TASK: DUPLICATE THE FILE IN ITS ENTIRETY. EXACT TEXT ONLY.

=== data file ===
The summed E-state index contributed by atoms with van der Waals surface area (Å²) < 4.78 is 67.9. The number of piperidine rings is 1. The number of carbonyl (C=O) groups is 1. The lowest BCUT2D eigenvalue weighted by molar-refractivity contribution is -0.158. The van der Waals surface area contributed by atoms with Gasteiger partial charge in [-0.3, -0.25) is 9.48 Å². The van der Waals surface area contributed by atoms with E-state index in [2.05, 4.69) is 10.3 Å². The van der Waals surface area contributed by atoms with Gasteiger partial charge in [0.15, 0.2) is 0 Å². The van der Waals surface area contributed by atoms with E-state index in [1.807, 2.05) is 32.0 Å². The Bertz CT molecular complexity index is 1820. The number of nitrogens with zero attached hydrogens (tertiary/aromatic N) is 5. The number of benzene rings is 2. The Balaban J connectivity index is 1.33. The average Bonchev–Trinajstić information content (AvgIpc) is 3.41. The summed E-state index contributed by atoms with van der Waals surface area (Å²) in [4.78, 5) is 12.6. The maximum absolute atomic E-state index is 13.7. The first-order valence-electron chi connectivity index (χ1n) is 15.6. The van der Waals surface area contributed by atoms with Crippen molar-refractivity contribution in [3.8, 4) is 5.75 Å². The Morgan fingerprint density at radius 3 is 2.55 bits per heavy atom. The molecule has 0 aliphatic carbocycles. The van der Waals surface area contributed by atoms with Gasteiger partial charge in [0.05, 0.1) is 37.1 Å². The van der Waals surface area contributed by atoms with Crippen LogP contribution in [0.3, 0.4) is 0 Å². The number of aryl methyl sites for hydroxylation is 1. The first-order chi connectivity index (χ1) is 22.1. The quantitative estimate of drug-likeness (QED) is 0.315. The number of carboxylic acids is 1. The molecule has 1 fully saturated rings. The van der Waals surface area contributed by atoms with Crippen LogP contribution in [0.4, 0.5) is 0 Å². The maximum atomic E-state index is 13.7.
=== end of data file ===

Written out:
The summed E-state index contributed by atoms with van der Waals surface area (Å²) < 4.78 is 67.9. The number of piperidine rings is 1. The number of carbonyl (C=O) groups is 1. The lowest BCUT2D eigenvalue weighted by molar-refractivity contribution is -0.158. The van der Waals surface area contributed by atoms with Gasteiger partial charge in [-0.3, -0.25) is 9.48 Å². The van der Waals surface area contributed by atoms with E-state index in [2.05, 4.69) is 10.3 Å². The van der Waals surface area contributed by atoms with Gasteiger partial charge in [0.15, 0.2) is 0 Å². The van der Waals surface area contributed by atoms with E-state index in [1.807, 2.05) is 32.0 Å². The Bertz CT molecular complexity index is 1820. The number of nitrogens with zero attached hydrogens (tertiary/aromatic N) is 5. The number of benzene rings is 2. The Balaban J connectivity index is 1.33. The average Bonchev–Trinajstić information content (AvgIpc) is 3.41. The summed E-state index contributed by atoms with van der Waals surface area (Å²) in [4.78, 5) is 12.6. The maximum absolute atomic E-state index is 13.7. The first-order valence-electron chi connectivity index (χ1n) is 15.6. The van der Waals surface area contributed by atoms with Crippen molar-refractivity contribution in [3.8, 4) is 5.75 Å². The Morgan fingerprint density at radius 3 is 2.55 bits per heavy atom. The molecule has 0 aliphatic carbocycles. The van der Waals surface area contributed by atoms with Gasteiger partial charge in [0.05, 0.1) is 37.1 Å². The van der Waals surface area contributed by atoms with Crippen LogP contribution in [0.3, 0.4) is 0 Å². The number of aryl methyl sites for hydroxylation is 1. The first-order chi connectivity index (χ1) is 22.1. The quantitative estimate of drug-likeness (QED) is 0.315. The number of carboxylic acids is 1. The molecule has 1 fully saturated rings. The van der Waals surface area contributed by atoms with Crippen LogP contribution in [0.4, 0.5) is 0 Å². The maximum atomic E-state index is 13.7.